Summary: For a game that doesn't take itself too seriously, it is notoriously difficult to win - so much in fact there is a microbadge dedicated to winning the game... once. The game strips away the excess from the table and leaves you with a streamlined "adventure game" that can run quite long, but immerses the player in game. If you are looking for a game which is very difficult to win, like the fantasy genre and want a game that has HEAVY tactical play with quirky storytelling, then you're in the right place. A player should be willing to invest in multiple plays prior to having the game "click". The expansion adds a lot to the game, notably terrain which increases the tactical play in the battles. Highly recommended thumbsup
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14. Board Game: At the Gates of Loyang [Average Rating:7.39 Overall Rank:239]
Kevin Eastwood
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Windham
New Hampshire
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Solo Rules: OFFICIAL
Initial Rating: 7
Current Rating: 8
Solo Rating: 8.5
Number of plays: 10+

Comments:I'm sure people will argue that this is the best Uwe game for solo play (Fields or Arle excluded since it's just recently released), but I found it to be not as satisfying as some of his other games. Moving vegetables around and trying to deal with the matrix of cards is quite interesting, and I have yet to score 19 or higher, and only scored 18+ 2 times out of my plays. If working on a high score is your thing, there's not really too much variability here for you, but if you're intent on trying to figure out how to maximize your money and have the intention of scoring a perfect game, you're really a golfer in disguise that is aiming for their first hole in one. I'm sure there are people that have done it, but for me it's unlikely unless the stars align. However, I still enjoy getting this to the table from time to time. Recommended for solo players that enjoy nice bits, easy to learn game that can be played under an hour and is a satisfying meal of a game, but certainly not for those that are looking for an open ended large VP scoring game. thumbsup
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15. Board Game: Baseball Highlights: 2045 [Average Rating:7.63 Overall Rank:367]
Kevin Eastwood
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Windham
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Solo Rules: Official
Initial Rating: 8
Current Rating: 7
Solo Rating 6.5
Number of plays: 7

Comments: I'll be honest, I've never liked baseball as a sport - I think the athletes are grossly overpaid, the game is too long, the season is too many games for them to make much difference. So deciding to pickup a baseball game was not an easy decision, but with the recommendations pouring in from SGoYT, I needed to check it out.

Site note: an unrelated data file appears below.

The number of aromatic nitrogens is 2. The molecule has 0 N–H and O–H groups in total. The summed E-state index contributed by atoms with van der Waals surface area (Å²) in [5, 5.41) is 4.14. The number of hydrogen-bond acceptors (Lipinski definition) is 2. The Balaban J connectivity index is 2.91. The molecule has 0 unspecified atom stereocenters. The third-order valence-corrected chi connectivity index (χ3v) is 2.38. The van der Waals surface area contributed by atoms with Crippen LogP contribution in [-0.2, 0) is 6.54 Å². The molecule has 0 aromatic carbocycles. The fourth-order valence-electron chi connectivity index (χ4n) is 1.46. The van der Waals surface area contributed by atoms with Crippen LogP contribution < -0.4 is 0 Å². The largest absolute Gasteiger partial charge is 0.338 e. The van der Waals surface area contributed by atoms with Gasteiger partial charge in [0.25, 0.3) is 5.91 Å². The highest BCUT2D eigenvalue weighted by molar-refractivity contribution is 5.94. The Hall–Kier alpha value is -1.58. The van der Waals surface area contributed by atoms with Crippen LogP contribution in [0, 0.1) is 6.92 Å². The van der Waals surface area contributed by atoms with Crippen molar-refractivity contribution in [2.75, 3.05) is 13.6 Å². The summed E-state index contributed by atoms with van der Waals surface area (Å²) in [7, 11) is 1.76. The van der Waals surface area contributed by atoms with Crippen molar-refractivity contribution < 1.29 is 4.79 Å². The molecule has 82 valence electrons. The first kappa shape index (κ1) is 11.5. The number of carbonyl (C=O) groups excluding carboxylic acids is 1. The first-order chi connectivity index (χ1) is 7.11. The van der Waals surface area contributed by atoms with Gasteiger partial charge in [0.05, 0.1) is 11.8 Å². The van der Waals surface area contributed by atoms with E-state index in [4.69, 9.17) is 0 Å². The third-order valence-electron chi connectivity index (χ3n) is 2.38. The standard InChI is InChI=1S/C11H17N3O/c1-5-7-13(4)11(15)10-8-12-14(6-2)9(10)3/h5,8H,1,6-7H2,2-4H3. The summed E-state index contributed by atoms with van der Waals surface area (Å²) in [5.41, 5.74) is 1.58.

It's yet another deckbuilder, but limits the size of the deck that you play with, so your acquisitions of cards will be played and your deck doesn't grow out of control. The gameplay gets to the meat and potatoes of baseball - hitting and playing short series (best of 7), which is much more palatable than an actual baseball season. The gameplay is straightforward with each player alternating cards and playing what they have in their 6 card hand - in the solo game you have your cards and play against a stronger AI trying to win out the series with a number of "buy" rounds in between. In multiplayer it's about decisions on when to play each card - similar to BattleCon, with solo it's about the same type of play, but you don't start with the same deck so you're going against an unknown team. That said, it can be very difficult to win and anticipate your early plays, but since the AI deck doesn't change, by the third game you've seen all the cards, and can make adjustments.

Overall the game is a solid deckbuilder and plays well both solo and 2 player (it also plays more, but I haven't tried it). Don't let the theme deter you if you're adverse to baseball, as you'll find robbing homeruns from other players to squeak out a win is very satisfying. With more expansions on the way, the game will be supported and allow you to build even better teams. Definitely worth trying. Ultimately though, the 2 player experience is better than solo as the solo team you're playing against is randomly determined. thumbsupthumbsdown
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16. Board Game: BattleCON: Devastation of Indines [Average Rating:8.05 Overall Rank:203] [Average Rating:8.05 Unranked]
Kevin Eastwood
United States
Windham
New Hampshire
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Solo Rules: OFFICIAL
Initial Rating: 8
Current Rating: 6.5
Solo Rating: 6.5
Number of plays: 10+